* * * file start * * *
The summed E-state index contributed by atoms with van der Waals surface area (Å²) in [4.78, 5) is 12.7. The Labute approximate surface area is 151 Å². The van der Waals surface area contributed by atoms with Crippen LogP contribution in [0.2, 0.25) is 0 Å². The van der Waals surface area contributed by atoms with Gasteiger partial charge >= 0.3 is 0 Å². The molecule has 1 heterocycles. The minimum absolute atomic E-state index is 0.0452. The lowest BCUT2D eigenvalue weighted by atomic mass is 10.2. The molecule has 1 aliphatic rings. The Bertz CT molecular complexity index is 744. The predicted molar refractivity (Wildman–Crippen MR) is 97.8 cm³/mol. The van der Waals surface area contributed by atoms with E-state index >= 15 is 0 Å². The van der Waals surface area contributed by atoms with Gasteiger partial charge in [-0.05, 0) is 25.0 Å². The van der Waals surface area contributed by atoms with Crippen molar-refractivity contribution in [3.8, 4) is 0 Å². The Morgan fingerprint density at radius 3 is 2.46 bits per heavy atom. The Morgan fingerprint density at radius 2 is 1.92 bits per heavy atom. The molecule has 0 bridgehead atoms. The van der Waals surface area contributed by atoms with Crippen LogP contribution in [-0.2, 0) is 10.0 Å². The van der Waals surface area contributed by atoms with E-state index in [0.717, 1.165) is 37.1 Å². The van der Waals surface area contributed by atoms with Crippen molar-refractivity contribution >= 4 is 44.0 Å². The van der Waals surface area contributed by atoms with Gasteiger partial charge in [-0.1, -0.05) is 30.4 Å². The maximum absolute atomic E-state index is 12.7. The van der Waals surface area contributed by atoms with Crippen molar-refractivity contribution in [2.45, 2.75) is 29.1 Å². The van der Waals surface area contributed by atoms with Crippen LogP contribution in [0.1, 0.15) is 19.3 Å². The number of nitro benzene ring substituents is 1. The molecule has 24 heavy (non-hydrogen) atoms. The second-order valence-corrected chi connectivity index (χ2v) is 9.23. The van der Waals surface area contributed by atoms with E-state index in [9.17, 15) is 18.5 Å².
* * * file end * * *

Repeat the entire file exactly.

The summed E-state index contributed by atoms with van der Waals surface area (Å²) in [4.78, 5) is 12.7. The Labute approximate surface area is 151 Å². The van der Waals surface area contributed by atoms with Crippen LogP contribution in [0.2, 0.25) is 0 Å². The van der Waals surface area contributed by atoms with Gasteiger partial charge >= 0.3 is 0 Å². The molecule has 1 heterocycles. The minimum absolute atomic E-state index is 0.0452. The lowest BCUT2D eigenvalue weighted by atomic mass is 10.2. The molecule has 1 aliphatic rings. The Bertz CT molecular complexity index is 744. The predicted molar refractivity (Wildman–Crippen MR) is 97.8 cm³/mol. The van der Waals surface area contributed by atoms with E-state index >= 15 is 0 Å². The van der Waals surface area contributed by atoms with Gasteiger partial charge in [-0.05, 0) is 25.0 Å². The van der Waals surface area contributed by atoms with Crippen molar-refractivity contribution in [3.8, 4) is 0 Å². The Morgan fingerprint density at radius 3 is 2.46 bits per heavy atom. The Morgan fingerprint density at radius 2 is 1.92 bits per heavy atom. The molecule has 0 bridgehead atoms. The van der Waals surface area contributed by atoms with Crippen LogP contribution in [-0.2, 0) is 10.0 Å². The van der Waals surface area contributed by atoms with E-state index in [0.717, 1.165) is 37.1 Å². The van der Waals surface area contributed by atoms with Crippen molar-refractivity contribution >= 4 is 44.0 Å². The van der Waals surface area contributed by atoms with Gasteiger partial charge in [-0.1, -0.05) is 30.4 Å². The maximum absolute atomic E-state index is 12.7. The van der Waals surface area contributed by atoms with Crippen molar-refractivity contribution in [2.45, 2.75) is 29.1 Å². The van der Waals surface area contributed by atoms with Crippen LogP contribution in [0.1, 0.15) is 19.3 Å². The number of nitro benzene ring substituents is 1. The molecule has 24 heavy (non-hydrogen) atoms. The second-order valence-corrected chi connectivity index (χ2v) is 9.23. The van der Waals surface area contributed by atoms with E-state index in [9.17, 15) is 18.5 Å².